Here’s me pitying myself again. January’s come to an end, and it’s about time I stop being so depressing! I’m completely embarrassing myself by forgetting my bankpass after checking out at the grocery store, again and again. I feel like a complete dopey these days. And even if I am, I don’t do myself a favor by caring what people would think of me. I think I’m done spiraling down for the moment.
Also, there’s a new girl at my workplace. It’s funny, she reminds me a lot of Sam Sparks from Cloudy With A Chance Of Meatballs. She even has the same glasses! Ever since I met her, I actually started to feel a bit better about my life. I guess I like her, and I think she might like me too. But again, like every pretty girl I meet, she’s not available. And even if she was, it wouldn’t change a thing.
Socializing doesn’t come natural for me, and so whenever I do; it becomes a study. I don’t always learn something new, but this time I have come to realize something pretty important. Mainly: The gradual steps on the ladder of socializing.
|3. Friends||◄►||3. Girlfriend/Boyfriend|
This pretty much speaks for itself. First we’re strangers, then we get acquainted and somehow we become friends afterwards.
It takes but a small conversation to become acquainted with someone. I still consider most of the people I know to be mere acquaintances. But once acquainted, it’s the moments spent together that evaluate it into a genuine friendship. The sharing of moments, and the building of trust is what turns them into genuine friends! I have always assumed these things come naturally, but they don’t.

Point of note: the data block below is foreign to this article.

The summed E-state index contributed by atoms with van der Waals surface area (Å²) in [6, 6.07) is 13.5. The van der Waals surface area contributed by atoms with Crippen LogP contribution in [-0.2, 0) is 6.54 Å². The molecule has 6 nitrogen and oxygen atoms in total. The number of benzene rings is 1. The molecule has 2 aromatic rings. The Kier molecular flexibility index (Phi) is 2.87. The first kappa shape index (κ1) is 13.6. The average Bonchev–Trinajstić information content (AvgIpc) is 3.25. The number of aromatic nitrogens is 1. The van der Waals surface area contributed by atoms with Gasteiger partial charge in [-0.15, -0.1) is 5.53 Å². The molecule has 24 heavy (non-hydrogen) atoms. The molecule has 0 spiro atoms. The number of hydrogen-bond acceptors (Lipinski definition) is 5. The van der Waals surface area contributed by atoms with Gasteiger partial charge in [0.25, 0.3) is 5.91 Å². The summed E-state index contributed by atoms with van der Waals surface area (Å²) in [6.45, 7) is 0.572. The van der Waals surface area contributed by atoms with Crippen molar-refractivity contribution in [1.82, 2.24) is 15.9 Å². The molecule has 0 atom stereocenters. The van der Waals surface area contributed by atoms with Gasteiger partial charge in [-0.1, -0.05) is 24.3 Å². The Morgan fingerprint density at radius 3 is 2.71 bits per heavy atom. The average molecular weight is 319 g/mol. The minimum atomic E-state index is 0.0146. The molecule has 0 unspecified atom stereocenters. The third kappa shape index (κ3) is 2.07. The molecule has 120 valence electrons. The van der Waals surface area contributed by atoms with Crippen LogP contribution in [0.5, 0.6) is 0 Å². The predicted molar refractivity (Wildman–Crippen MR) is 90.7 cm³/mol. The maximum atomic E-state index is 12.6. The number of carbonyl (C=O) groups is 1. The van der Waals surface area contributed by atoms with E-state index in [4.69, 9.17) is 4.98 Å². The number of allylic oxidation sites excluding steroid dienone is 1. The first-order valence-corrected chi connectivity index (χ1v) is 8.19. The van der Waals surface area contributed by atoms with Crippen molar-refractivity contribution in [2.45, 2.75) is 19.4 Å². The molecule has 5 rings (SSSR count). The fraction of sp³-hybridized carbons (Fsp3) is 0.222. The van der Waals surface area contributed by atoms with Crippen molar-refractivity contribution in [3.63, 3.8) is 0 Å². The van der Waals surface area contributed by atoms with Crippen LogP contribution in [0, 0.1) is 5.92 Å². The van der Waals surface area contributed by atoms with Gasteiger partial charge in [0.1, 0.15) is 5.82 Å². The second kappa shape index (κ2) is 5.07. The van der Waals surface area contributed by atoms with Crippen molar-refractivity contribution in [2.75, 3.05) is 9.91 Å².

From what I’ve noticed, being a genuine friend takes assertiveness and initiative from your part. You’ve got to make a lasting impression, sometimes even make a sacrifice! You’ve got to be honest, show actual interest, and make an effort to proof that you really are indeed; a friend, rather than an acquaintance. And as Nietzsche once said so beautifully:
“What doesn’t kill me, makes me stronger.”
This too applies to a real friendship. It’s somewhat like unconditional love, I guess.
I think the same “friendship rules” apply when a boy and girl are acquainted, and work towards a relationship. But that begs the question: In contrast to relationships, why does genuine friendship seemingly form itself naturally, despite of all the effort used to build it up?